Date of this Version
Touching a real object with your fingertip provides simultaneous tactile and force feedback, yet most haptic interfaces for virtual environments can convey only one of these two essential modalities. To address this opportunity, we designed, prototyped, and evaluated the Touch Thimble, a new fingertip device that provides the user with the cutaneous sensation of making and breaking contact with virtual surfaces. Designed to attach to the endpoint of an impedance-type haptic interface like a SensAble Phantom, the Touch Thimble includes a slightly oversize cup that is suspended around the fingertip by passive springs. When the haptic interface applies contact forces from the virtual environment, the springs deflect to allow contact between the user's fingertip and the inner surface of the cup. We evaluated a prototype Touch Thimble against a standard thimble in a formal user study and found that it did not improve nor degrade subjects' ability to recognize smoothly curving surfaces. Although four of the eight subjects preferred it to the standard interface, overall the Touch Thimble made subjects slightly slower at recognizing the presented shapes. Detailed subject comments point out strengths and weaknesses of the current design and suggest avenues for future development of the device.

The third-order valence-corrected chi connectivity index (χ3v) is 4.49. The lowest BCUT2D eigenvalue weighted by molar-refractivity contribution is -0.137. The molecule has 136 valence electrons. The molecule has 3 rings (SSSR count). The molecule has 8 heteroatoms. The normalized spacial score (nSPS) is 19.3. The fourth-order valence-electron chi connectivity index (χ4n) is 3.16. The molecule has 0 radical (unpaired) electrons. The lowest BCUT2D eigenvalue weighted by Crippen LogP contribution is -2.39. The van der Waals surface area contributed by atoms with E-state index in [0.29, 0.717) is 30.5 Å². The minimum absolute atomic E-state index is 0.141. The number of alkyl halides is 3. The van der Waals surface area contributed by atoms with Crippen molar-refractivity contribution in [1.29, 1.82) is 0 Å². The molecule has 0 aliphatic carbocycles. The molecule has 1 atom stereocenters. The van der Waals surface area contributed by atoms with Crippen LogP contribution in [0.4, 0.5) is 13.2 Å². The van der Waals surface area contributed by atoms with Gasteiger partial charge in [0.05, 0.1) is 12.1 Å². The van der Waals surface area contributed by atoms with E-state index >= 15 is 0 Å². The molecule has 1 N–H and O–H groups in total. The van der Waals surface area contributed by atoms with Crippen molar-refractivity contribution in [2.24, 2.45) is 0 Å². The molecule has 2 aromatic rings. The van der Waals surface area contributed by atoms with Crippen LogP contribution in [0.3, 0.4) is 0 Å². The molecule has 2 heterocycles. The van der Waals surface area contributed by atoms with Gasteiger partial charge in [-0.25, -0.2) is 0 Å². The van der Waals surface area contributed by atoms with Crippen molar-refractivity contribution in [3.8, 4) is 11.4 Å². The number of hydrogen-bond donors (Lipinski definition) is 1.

force feedback, haptic interfaces, springs (mechanical), Touch Thimble, contact forces, cutaneous sensation, fingertip contact feedback, force feedback, haptic interfaces, passive springs, point-force haptic interaction, virtual environments, virtual surfaces
Katherine J. Kuchenbecker, David Ferguson, Michael Kutzer, Matthew Moses, and Allison M. Okamura, "The Touch Thimble: Providing Fingertip Contact Feedback During Point-Force Haptic Interaction", . March 2008.
Date Posted: 23 September 2009